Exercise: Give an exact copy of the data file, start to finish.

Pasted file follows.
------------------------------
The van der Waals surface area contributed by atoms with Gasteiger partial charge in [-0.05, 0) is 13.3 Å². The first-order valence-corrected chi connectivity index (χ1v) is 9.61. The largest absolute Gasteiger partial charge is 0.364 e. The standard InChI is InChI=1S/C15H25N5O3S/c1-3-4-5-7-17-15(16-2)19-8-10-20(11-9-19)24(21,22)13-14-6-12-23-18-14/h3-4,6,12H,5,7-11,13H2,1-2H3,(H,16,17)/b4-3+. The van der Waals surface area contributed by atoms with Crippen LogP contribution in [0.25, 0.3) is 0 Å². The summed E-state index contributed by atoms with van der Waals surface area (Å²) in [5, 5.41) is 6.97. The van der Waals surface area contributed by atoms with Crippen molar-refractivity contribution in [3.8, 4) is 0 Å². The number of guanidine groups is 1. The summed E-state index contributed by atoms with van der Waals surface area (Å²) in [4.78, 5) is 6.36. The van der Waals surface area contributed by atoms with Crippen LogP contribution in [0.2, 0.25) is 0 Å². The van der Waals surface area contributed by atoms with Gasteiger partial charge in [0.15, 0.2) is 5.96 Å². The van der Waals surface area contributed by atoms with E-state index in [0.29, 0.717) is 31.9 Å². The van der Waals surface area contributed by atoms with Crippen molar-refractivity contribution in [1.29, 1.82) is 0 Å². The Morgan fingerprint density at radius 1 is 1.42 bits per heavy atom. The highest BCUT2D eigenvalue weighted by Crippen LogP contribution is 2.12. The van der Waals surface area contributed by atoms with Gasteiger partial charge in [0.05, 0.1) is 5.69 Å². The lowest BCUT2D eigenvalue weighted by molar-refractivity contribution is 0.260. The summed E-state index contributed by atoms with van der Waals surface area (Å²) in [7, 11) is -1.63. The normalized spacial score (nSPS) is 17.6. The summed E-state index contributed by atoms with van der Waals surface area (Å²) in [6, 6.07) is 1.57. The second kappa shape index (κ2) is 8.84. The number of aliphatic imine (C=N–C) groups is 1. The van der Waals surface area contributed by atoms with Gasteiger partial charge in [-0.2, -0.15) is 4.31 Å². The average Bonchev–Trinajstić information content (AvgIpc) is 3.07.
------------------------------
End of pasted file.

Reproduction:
The van der Waals surface area contributed by atoms with Gasteiger partial charge in [-0.05, 0) is 13.3 Å². The first-order valence-corrected chi connectivity index (χ1v) is 9.61. The largest absolute Gasteiger partial charge is 0.364 e. The standard InChI is InChI=1S/C15H25N5O3S/c1-3-4-5-7-17-15(16-2)19-8-10-20(11-9-19)24(21,22)13-14-6-12-23-18-14/h3-4,6,12H,5,7-11,13H2,1-2H3,(H,16,17)/b4-3+. The van der Waals surface area contributed by atoms with Crippen LogP contribution in [0.25, 0.3) is 0 Å². The summed E-state index contributed by atoms with van der Waals surface area (Å²) in [5, 5.41) is 6.97. The van der Waals surface area contributed by atoms with Crippen molar-refractivity contribution in [3.8, 4) is 0 Å². The number of guanidine groups is 1. The summed E-state index contributed by atoms with van der Waals surface area (Å²) in [4.78, 5) is 6.36. The van der Waals surface area contributed by atoms with Crippen LogP contribution in [0.2, 0.25) is 0 Å². The van der Waals surface area contributed by atoms with Gasteiger partial charge in [0.15, 0.2) is 5.96 Å². The van der Waals surface area contributed by atoms with E-state index in [0.29, 0.717) is 31.9 Å². The van der Waals surface area contributed by atoms with Crippen molar-refractivity contribution in [1.29, 1.82) is 0 Å². The Morgan fingerprint density at radius 1 is 1.42 bits per heavy atom. The highest BCUT2D eigenvalue weighted by Crippen LogP contribution is 2.12. The van der Waals surface area contributed by atoms with Gasteiger partial charge in [0.05, 0.1) is 5.69 Å². The lowest BCUT2D eigenvalue weighted by molar-refractivity contribution is 0.260. The summed E-state index contributed by atoms with van der Waals surface area (Å²) in [7, 11) is -1.63. The normalized spacial score (nSPS) is 17.6. The summed E-state index contributed by atoms with van der Waals surface area (Å²) in [6, 6.07) is 1.57. The second kappa shape index (κ2) is 8.84. The number of aliphatic imine (C=N–C) groups is 1. The van der Waals surface area contributed by atoms with Gasteiger partial charge in [-0.2, -0.15) is 4.31 Å². The average Bonchev–Trinajstić information content (AvgIpc) is 3.07.